I think I was just deflated by the early flat yesterday, because today I perked up, way up.
We took our first samples of the High Pyrenees that feature frequently in the Tour de France, climbing the 23 km Bonaigua and the 9 km Col de la Portillon, crossing the border at the end from Spain to France. Tough 160 km day in the saddle from 8:30 am to 7 pm. Dropping back to Group C, the day began with a slow 23 kph paceline up an 85 km fairly flat valley to the base of the Bonaigua. This is the kind of ride where we (the Montgomery County riders) would have been hammering away at 18-20 mph at least, but with these two monster peaks up ahead, we went slow. My legs had no business feeling good, but actually felt great, and I was able to power up both peaks quickly in the second chain ring. The Portillon was particularly tough as we did the top half in a cold rain, and you know how I feel about cold. The descent was a nightmare 9 km on wet switchbacks, and remembering my Crash last year on the Madeleine, I rode the brakes all the way down. This is not good for the brakes, the wheel or my hands, but was very good for my overall life. My clothes are soaking wet, and right now I'm trying all sorts of tactics to dry them in the hotel room, including folding them up in dry towels, draping them over lit lamps and blowing them with a hair dryer. The top of the Bonaigua which is at 2000 meters, was also very cold, but sunny so manageable. Still, I wore full winter garb including Balaklava on the descent which was a spectactular 40 km drop on a clean road carved into the canyon wall down to the town of Vielha. Technical at the top, it later became a straight drop at 5-6% so I could really let it rip Mama style.
The tour over here is completely different from what we experience at home. First, it lasts 7 days. Second, it has the feel of a military expedition, with strict scheduling, early rising, obsession with weather reports, injury reports and provisioning, focus on eating and drinking enough to get the job done; male bonding; subservience to a commander-in-chief. Everything but the raping and pillaging, although it's still early days. Also, I think I may have mentioned before that sustenance is based on a completely different philosophy. In the US, we grab a bagel before a long ride and are provisioned at frequent rest stops with gatorade, fruit, carbs, whereas on this tour we eat 3 large complete meals a day: bkfast, lunch and dinner. The ride is broken up by lunch which can take an hour, and at most one other stop for fruit, cookies from the sag wagon, which provides only water, no sports drinks. I'm finding that if you eat complete meals you tend to get most of what you need (could there be a book contract and movie in this idea?). I'm also finding that with proper pacing, I feel pretty good at the end: no bonks or cramping. In general, I think we ride harder in the US rides we do, but we never face 25+ km climbs or these types of hair-raising descents. It's also different from the rides I've done previously in Europe, which were basically just big cols, up and down in 3 hours. I'm finding that I'm getting more confident and stronger as we go along. Two days ago, if you asked me to predict, I would have said that by now I'd be down to my last sarcomere. We'll see about tomorrow though which brings the Queen stage: two category ones, the Peyresourde and the l'Aspin, followed by the Tourmalet,, which is hors categorie. I'm confident I'll do it, but this is not oing to be easy under any circumstances, and certainly not after riding four days in a row. The A group has been ripped to shreds with only 3 guys left from the original 9. The B group is also all over the mountain. I ended up way out in front of C on the big climb today and passed half of B and a few A's who started quite a bit ahead. Still, I'm going with C tomorrow-it's a fun bunch of guys, and anyway it's all climbing tomorrow, and the moutain is going to be littered with alphabet soup.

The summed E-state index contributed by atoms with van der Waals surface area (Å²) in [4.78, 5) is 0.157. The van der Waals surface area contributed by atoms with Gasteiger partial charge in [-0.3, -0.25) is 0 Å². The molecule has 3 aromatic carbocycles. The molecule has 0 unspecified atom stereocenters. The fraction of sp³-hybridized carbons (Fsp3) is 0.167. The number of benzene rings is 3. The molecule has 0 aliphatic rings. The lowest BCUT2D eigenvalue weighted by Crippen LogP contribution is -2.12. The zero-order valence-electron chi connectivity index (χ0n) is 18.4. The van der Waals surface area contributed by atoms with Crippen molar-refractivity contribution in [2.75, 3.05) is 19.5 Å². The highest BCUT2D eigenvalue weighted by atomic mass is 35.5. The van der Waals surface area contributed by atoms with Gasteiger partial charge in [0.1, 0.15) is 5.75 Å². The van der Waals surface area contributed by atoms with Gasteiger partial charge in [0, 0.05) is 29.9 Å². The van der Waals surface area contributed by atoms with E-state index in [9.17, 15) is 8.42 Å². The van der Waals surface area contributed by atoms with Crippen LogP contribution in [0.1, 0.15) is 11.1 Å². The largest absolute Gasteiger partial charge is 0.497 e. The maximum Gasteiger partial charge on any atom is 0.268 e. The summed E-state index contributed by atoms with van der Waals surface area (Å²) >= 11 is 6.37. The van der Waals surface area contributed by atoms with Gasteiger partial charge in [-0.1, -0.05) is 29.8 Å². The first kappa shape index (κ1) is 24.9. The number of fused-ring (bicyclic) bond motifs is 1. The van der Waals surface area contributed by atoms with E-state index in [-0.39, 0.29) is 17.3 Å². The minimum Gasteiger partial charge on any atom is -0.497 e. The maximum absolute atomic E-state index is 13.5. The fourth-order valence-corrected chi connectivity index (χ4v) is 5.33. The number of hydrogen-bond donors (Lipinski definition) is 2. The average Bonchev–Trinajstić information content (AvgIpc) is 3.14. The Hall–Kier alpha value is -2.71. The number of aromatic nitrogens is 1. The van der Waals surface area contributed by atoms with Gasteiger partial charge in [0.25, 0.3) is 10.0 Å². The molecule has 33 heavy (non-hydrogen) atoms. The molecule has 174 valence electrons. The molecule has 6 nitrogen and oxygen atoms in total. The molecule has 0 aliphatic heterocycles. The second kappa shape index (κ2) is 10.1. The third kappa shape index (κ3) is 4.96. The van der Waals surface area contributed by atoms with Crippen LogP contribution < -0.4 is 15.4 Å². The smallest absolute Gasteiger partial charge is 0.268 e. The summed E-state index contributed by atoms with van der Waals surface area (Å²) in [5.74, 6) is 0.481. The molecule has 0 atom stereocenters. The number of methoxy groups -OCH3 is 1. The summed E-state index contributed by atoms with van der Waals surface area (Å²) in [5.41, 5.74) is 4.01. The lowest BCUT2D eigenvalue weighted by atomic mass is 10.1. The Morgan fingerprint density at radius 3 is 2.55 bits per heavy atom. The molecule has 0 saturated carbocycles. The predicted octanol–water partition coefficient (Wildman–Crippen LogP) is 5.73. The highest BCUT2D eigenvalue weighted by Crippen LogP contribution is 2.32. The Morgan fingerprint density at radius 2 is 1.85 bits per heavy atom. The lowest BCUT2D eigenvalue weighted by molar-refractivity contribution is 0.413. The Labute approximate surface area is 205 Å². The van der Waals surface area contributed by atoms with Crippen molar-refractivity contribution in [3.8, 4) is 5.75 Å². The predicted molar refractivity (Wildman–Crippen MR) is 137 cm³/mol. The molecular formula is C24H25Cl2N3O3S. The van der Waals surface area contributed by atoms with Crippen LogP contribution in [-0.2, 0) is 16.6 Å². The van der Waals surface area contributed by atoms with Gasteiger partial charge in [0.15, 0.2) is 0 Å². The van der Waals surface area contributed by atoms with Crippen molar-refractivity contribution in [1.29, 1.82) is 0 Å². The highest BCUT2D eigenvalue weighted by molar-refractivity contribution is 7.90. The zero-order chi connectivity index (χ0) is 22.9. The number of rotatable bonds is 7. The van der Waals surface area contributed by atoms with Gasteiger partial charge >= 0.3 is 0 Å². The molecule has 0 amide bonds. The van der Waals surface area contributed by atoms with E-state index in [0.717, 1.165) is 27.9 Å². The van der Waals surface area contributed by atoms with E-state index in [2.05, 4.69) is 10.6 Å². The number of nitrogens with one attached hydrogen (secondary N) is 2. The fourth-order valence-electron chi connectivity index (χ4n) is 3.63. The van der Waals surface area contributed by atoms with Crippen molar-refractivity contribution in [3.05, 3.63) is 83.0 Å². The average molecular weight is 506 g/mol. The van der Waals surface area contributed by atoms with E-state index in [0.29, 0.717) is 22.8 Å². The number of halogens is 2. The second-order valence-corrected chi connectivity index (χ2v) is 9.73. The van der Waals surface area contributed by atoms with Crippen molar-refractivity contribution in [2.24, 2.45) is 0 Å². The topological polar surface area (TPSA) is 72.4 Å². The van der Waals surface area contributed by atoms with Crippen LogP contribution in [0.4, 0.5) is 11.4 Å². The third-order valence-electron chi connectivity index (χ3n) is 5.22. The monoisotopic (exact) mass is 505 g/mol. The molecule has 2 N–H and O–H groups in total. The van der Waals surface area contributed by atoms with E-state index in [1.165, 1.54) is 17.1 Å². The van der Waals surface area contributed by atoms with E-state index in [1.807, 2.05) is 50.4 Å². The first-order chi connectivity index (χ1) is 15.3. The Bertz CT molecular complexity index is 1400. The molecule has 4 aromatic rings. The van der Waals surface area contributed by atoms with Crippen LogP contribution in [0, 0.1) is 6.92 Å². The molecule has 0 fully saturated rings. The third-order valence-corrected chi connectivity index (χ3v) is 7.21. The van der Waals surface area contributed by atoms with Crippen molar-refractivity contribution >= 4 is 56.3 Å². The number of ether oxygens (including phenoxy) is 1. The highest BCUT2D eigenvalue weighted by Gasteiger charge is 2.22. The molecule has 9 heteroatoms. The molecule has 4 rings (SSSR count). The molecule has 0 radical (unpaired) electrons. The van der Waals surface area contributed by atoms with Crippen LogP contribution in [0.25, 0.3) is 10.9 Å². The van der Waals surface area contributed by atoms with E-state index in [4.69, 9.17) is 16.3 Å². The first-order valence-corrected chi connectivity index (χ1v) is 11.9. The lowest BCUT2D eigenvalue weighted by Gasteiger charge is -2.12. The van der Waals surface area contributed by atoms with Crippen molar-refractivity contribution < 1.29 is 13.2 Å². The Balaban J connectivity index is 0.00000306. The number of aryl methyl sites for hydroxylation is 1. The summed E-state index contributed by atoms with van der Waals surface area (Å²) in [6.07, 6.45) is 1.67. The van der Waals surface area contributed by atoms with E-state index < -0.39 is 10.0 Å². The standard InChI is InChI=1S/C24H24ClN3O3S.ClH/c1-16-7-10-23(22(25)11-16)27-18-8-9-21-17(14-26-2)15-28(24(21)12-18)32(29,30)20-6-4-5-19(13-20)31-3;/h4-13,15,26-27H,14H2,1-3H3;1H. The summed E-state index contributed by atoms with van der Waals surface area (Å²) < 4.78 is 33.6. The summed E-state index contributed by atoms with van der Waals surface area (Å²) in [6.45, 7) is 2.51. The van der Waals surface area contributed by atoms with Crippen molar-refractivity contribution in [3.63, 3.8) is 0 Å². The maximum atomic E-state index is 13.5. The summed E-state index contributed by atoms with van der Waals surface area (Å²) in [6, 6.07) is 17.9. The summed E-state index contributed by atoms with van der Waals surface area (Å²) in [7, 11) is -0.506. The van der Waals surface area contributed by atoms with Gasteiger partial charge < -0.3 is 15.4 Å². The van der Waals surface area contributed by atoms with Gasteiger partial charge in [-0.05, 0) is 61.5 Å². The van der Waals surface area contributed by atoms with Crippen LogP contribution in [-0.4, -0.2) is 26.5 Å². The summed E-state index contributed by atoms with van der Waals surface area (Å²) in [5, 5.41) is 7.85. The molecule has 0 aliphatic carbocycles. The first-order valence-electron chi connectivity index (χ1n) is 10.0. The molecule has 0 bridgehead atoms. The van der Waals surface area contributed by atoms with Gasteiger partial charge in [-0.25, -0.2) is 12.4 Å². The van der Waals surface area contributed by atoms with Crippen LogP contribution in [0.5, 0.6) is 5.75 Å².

An interesting observation as we march across the Pyrenees is to see how simple throwaway language can take on new meaning under duress. Simple greetings like 'How are you' taken on massive significance here since everyone is going through so much physical stress, and not everyone is well. We've had some guys need to back off and ride in the vans, and two guys with GI problems both seemingly related to food. Other guys are just fading on the mountains as the vertical feet take their toll. So when I ask 'How are you?' I'm usually looking into the person's soul, anticipating a serious and potentially chilling answer.
There's been one crash I know of, but at low speed and fortunately no broken bones.
Wish me luck and I'll let you know how things go, hopefully tomorrow.